• It’s easiest to keep a mother plant in a pot for this method. If you’re propagating a bamboo that is planted in the ground, it’ll be hard to dig up. You can try shoveling right around it to see if you can loosen a portion of the plant enough to remove it, but most likely you’ll need an excavator.
  • In a pot, it’s super simple. Remove as much dirt as possible from the roots, being as gentle as possible.
  • Use a reciprocating saw (you’ll need a good one!) or a handsaw (you need good muscles for this one) to cut between 2 stems that have some space between them. Cut right through the whole root ball. You’ll feel a fair bit of resistance half-way down, that’s the main woody rhizome you need to get through.
  • Don’t try to cut between stems that are too close, you’ll end up with one half without roots. Choose stems with as much space between them as possible.
  • Water in super, super well. Check every second day, and keep the soil moist.
  • Keep the pot in the shade for 4 -6 weeks, after which time bamboo shoots should appear.
  • Plant the bamboo back into the garden when the nighttime temperatures are warm.

How to Harvest Bamboo

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Gorgeous variegations on Gigantochloa “Gombong Batu”

The ideal time to harvest bamboo is at the beginning of the dry season.

Choose an adult plant that is between 2 and 7 years old. You may find that older bamboo plants aren’t great for building material or eating; you can read more about that here.

Cut the bamboo shoot just above the first or second node above ground level with a saw – this way, rainwater cannot collect in the node, which could cause the plant to rot during the rainy season.

To keep the adult plant growing well, only take a few shoots from each plant.

Conclusion

So, is growing bamboo on your homestead a profitable venture?

I, for one, would say yes, as not only can you make some extra cash from the sale of the bamboo shoots or from your own home-made furniture and knick-knacks, but it can’t be beaten for all-round use on your farm! Once you get into the growing groove of this versatile plant, the uses are endless.

Will you add some bamboo to your homestead? Let us know in the comments!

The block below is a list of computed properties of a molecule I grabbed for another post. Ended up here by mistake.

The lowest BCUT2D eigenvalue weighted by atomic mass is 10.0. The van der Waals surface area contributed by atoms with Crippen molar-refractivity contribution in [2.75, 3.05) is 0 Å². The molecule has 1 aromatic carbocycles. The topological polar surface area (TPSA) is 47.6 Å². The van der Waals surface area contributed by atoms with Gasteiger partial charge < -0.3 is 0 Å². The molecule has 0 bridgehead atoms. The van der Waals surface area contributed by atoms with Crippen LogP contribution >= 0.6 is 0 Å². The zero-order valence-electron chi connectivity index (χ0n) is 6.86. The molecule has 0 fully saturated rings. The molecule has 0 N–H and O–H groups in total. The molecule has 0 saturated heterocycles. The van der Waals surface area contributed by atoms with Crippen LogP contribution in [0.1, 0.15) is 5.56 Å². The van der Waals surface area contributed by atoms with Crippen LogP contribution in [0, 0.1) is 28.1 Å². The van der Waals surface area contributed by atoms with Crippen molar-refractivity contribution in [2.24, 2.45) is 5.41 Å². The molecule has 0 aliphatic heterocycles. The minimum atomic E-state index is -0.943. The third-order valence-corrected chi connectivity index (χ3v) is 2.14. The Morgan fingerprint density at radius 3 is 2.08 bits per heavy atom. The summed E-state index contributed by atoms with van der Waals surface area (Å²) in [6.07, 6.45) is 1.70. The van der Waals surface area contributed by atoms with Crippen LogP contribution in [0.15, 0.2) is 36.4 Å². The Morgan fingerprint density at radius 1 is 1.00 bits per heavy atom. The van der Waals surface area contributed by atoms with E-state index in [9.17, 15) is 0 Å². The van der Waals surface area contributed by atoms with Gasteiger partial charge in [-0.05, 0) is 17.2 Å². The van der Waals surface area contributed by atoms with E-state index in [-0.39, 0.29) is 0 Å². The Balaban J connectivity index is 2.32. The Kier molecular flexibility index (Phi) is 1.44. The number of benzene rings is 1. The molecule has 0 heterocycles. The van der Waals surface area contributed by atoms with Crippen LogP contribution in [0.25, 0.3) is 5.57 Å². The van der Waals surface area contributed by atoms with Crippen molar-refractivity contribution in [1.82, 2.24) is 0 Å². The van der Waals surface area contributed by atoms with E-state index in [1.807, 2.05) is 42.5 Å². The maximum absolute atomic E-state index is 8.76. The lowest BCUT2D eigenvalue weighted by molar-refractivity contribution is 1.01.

Author

  • Jack of all trades, master of some. Wild garden grower. Loves creating stuff. From food forests and survival gardens to soap and yoghurt. A girl on a farm with two kids and one husband (yep, just one - although another one would be handy). Weirdly enjoys fixing fences and digging holes. Qualified permaculture teacher and garden go-to.

Carol L

Monday 13th of June 2022

Wow! Elle, thank you for the detailed and informative response! I do stand corrected. This is information I have never seen before…I will be looking into all of it. I still believe that trying to sell bamboo for commercial use here in the US is not a viable option…but I will look into it as well…I may be wrong there, too!!!

Elle

Monday 13th of June 2022

See our previous article too, it's a good read :D - Bamboo farming for a homestead income

Elle

Monday 13th of June 2022

No problem at all Carol - I do apologize for the mini-rant! I've been growing bamboo for about 15 years now and absolutely adore them. Bamboo has such a bad reputation and I've kind of made it my mission to change that haha - a tall mission! They can be such a valuable addition to almost any garden, worldwide, I believe. You might be right re the commercial opportunity - it's almost as much about educating people about the merits of bamboo furniture, flooring, etc. as it is creating it. We established a business in Australia many years ago, focused on dwarf coconuts. At the time, no one had heard about dwarf coconuts and everyone was convinced coconuts are bad - they drop on your head and grow 30 meters tall. Most of our time was spent talking to people about how dwarves stay smaller, grow slower, fit any size garden, etc. Maybe bamboo is the same? Over here, everyone is convinced that you plant one bamboo and it will then completely take over. It truly doesn't! Here's my privacy screen to "hide" the road:

And a new lot we planted 6 months ago to keep the heat off the shed: I'll look into the comment reply - thanks for the heads up!!! Elle

Carol L

Sunday 12th of June 2022

Several issues: 1: bamboo shoots are consumed all over the world, they have them canned, mostly. 2: bamboo is notoriously void of nutrients, so feeding it to your livestock is not really a good idea...cows don't eat it, it isn't a natural food source for all but pandas.(And they must consume very large quantities to survive) (goats may, in small doses, as they do eat woody products) and 3: I rather doubt that most states in the U.S. would have bamboo production plants, so, unless you are in China, it would be VERY difficult to sell or have your excess bamboo made into products. Also, it should be noted that bamboo is very invasive...and will take over land, and as you have noted, it is difficult to get rid of as it grows so very rapidly. I do, however, like the idea of planting some to harvest for wood stoves and fireplaces! OOPS! I NOTED YOU SAID RAW SHOOTS...SORRY

Elle

Monday 13th of June 2022